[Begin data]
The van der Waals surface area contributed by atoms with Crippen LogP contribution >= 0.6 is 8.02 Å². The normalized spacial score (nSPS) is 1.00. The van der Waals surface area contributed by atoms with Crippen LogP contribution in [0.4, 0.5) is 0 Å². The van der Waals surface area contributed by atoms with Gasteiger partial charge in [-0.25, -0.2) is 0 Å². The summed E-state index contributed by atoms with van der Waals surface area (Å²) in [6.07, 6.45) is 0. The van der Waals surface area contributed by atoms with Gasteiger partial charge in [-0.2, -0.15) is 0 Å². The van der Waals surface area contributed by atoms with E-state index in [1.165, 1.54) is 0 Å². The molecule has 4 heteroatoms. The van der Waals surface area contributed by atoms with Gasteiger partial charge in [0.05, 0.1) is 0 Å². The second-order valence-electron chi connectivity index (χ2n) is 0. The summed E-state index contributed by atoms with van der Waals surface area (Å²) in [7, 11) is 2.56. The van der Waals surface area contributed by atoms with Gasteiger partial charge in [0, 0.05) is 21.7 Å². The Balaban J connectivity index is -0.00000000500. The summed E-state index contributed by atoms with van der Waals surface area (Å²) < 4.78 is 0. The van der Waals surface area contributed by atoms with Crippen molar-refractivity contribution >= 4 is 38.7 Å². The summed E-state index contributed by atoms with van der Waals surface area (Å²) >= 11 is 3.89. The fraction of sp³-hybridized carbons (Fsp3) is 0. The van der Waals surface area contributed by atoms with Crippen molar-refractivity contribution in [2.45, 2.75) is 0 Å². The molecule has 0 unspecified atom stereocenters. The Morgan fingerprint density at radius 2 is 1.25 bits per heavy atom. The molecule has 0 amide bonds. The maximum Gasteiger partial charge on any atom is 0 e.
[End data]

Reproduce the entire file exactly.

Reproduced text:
The van der Waals surface area contributed by atoms with Crippen LogP contribution >= 0.6 is 8.02 Å². The normalized spacial score (nSPS) is 1.00. The van der Waals surface area contributed by atoms with Crippen LogP contribution in [0.4, 0.5) is 0 Å². The van der Waals surface area contributed by atoms with Gasteiger partial charge in [-0.25, -0.2) is 0 Å². The summed E-state index contributed by atoms with van der Waals surface area (Å²) in [6.07, 6.45) is 0. The van der Waals surface area contributed by atoms with Gasteiger partial charge in [-0.2, -0.15) is 0 Å². The van der Waals surface area contributed by atoms with E-state index in [1.165, 1.54) is 0 Å². The molecule has 4 heteroatoms. The van der Waals surface area contributed by atoms with Gasteiger partial charge in [0.05, 0.1) is 0 Å². The second-order valence-electron chi connectivity index (χ2n) is 0. The summed E-state index contributed by atoms with van der Waals surface area (Å²) in [7, 11) is 2.56. The van der Waals surface area contributed by atoms with Gasteiger partial charge in [0, 0.05) is 21.7 Å². The Balaban J connectivity index is -0.00000000500. The summed E-state index contributed by atoms with van der Waals surface area (Å²) < 4.78 is 0. The van der Waals surface area contributed by atoms with Crippen molar-refractivity contribution >= 4 is 38.7 Å². The summed E-state index contributed by atoms with van der Waals surface area (Å²) >= 11 is 3.89. The fraction of sp³-hybridized carbons (Fsp3) is 0. The van der Waals surface area contributed by atoms with Crippen molar-refractivity contribution in [2.45, 2.75) is 0 Å². The molecule has 0 unspecified atom stereocenters. The Morgan fingerprint density at radius 2 is 1.25 bits per heavy atom. The molecule has 0 amide bonds. The maximum Gasteiger partial charge on any atom is 0 e.